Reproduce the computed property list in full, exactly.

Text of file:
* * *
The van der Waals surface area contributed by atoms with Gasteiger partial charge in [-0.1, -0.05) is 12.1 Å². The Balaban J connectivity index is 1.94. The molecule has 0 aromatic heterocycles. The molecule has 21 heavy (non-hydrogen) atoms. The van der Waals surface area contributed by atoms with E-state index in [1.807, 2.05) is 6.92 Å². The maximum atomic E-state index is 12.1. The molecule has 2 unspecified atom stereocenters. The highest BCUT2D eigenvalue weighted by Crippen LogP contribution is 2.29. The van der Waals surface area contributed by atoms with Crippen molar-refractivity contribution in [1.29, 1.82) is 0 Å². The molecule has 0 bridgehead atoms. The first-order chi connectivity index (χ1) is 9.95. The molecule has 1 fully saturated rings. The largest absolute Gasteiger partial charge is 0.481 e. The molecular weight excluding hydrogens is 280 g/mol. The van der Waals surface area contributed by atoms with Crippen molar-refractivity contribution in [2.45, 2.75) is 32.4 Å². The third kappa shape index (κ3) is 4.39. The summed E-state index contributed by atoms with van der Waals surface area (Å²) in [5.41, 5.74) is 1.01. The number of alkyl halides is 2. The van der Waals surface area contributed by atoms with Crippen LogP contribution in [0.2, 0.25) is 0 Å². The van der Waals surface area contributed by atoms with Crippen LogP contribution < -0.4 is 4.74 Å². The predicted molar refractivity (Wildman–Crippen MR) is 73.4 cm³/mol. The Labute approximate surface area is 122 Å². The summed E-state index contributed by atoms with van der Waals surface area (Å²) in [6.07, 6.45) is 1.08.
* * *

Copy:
The van der Waals surface area contributed by atoms with Gasteiger partial charge in [-0.1, -0.05) is 12.1 Å². The Balaban J connectivity index is 1.94. The molecule has 0 aromatic heterocycles. The molecule has 21 heavy (non-hydrogen) atoms. The van der Waals surface area contributed by atoms with E-state index in [1.807, 2.05) is 6.92 Å². The maximum atomic E-state index is 12.1. The molecule has 2 unspecified atom stereocenters. The highest BCUT2D eigenvalue weighted by Crippen LogP contribution is 2.29. The van der Waals surface area contributed by atoms with Crippen molar-refractivity contribution in [1.29, 1.82) is 0 Å². The molecule has 0 bridgehead atoms. The first-order chi connectivity index (χ1) is 9.95. The molecule has 1 fully saturated rings. The largest absolute Gasteiger partial charge is 0.481 e. The molecular weight excluding hydrogens is 280 g/mol. The van der Waals surface area contributed by atoms with Crippen molar-refractivity contribution in [2.45, 2.75) is 32.4 Å². The third kappa shape index (κ3) is 4.39. The summed E-state index contributed by atoms with van der Waals surface area (Å²) in [5.41, 5.74) is 1.01. The number of alkyl halides is 2. The van der Waals surface area contributed by atoms with Crippen LogP contribution in [0.2, 0.25) is 0 Å². The van der Waals surface area contributed by atoms with Crippen LogP contribution < -0.4 is 4.74 Å². The predicted molar refractivity (Wildman–Crippen MR) is 73.4 cm³/mol. The Labute approximate surface area is 122 Å². The summed E-state index contributed by atoms with van der Waals surface area (Å²) in [6.07, 6.45) is 1.08.